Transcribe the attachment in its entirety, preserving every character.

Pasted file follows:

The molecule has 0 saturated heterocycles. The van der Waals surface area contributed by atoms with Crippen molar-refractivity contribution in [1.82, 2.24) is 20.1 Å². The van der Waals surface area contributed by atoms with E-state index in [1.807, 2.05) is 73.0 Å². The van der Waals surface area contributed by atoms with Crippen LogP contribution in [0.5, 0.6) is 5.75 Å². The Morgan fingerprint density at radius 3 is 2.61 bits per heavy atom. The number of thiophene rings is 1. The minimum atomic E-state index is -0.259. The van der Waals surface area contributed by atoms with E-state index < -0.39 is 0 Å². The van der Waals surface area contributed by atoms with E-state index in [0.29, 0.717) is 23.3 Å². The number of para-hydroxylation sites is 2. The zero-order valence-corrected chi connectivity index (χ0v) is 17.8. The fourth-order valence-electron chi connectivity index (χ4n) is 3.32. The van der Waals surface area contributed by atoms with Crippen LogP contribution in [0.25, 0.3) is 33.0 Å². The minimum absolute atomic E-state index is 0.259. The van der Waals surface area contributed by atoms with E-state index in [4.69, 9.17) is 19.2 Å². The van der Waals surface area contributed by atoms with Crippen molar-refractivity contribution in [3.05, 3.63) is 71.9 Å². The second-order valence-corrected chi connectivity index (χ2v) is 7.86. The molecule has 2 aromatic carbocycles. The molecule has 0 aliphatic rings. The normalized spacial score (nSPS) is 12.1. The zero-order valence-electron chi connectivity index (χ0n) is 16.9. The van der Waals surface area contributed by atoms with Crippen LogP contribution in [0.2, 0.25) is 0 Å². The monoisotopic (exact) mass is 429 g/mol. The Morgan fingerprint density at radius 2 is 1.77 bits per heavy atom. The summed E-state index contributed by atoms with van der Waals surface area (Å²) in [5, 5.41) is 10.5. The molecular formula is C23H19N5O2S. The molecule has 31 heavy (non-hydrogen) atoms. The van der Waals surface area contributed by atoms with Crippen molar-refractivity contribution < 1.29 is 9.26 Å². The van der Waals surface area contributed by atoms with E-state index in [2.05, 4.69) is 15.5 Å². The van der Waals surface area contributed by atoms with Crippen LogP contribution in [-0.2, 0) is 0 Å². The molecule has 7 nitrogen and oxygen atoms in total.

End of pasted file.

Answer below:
The molecule has 0 saturated heterocycles. The van der Waals surface area contributed by atoms with Crippen molar-refractivity contribution in [1.82, 2.24) is 20.1 Å². The van der Waals surface area contributed by atoms with E-state index in [1.807, 2.05) is 73.0 Å². The van der Waals surface area contributed by atoms with Crippen LogP contribution in [0.5, 0.6) is 5.75 Å². The Morgan fingerprint density at radius 3 is 2.61 bits per heavy atom. The number of thiophene rings is 1. The minimum atomic E-state index is -0.259. The van der Waals surface area contributed by atoms with E-state index < -0.39 is 0 Å². The van der Waals surface area contributed by atoms with E-state index in [0.29, 0.717) is 23.3 Å². The number of para-hydroxylation sites is 2. The zero-order valence-corrected chi connectivity index (χ0v) is 17.8. The fourth-order valence-electron chi connectivity index (χ4n) is 3.32. The van der Waals surface area contributed by atoms with Crippen LogP contribution in [0.25, 0.3) is 33.0 Å². The minimum absolute atomic E-state index is 0.259. The van der Waals surface area contributed by atoms with E-state index in [4.69, 9.17) is 19.2 Å². The van der Waals surface area contributed by atoms with Crippen molar-refractivity contribution in [3.05, 3.63) is 71.9 Å². The second-order valence-corrected chi connectivity index (χ2v) is 7.86. The molecule has 2 aromatic carbocycles. The molecule has 0 aliphatic rings. The normalized spacial score (nSPS) is 12.1. The zero-order valence-electron chi connectivity index (χ0n) is 16.9. The van der Waals surface area contributed by atoms with Crippen LogP contribution in [0.2, 0.25) is 0 Å². The monoisotopic (exact) mass is 429 g/mol. The Morgan fingerprint density at radius 2 is 1.77 bits per heavy atom. The summed E-state index contributed by atoms with van der Waals surface area (Å²) in [5, 5.41) is 10.5. The molecular formula is C23H19N5O2S. The molecule has 31 heavy (non-hydrogen) atoms. The van der Waals surface area contributed by atoms with Crippen molar-refractivity contribution < 1.29 is 9.26 Å². The van der Waals surface area contributed by atoms with E-state index in [2.05, 4.69) is 15.5 Å². The van der Waals surface area contributed by atoms with Crippen LogP contribution in [-0.2, 0) is 0 Å². The molecule has 7 nitrogen and oxygen atoms in total.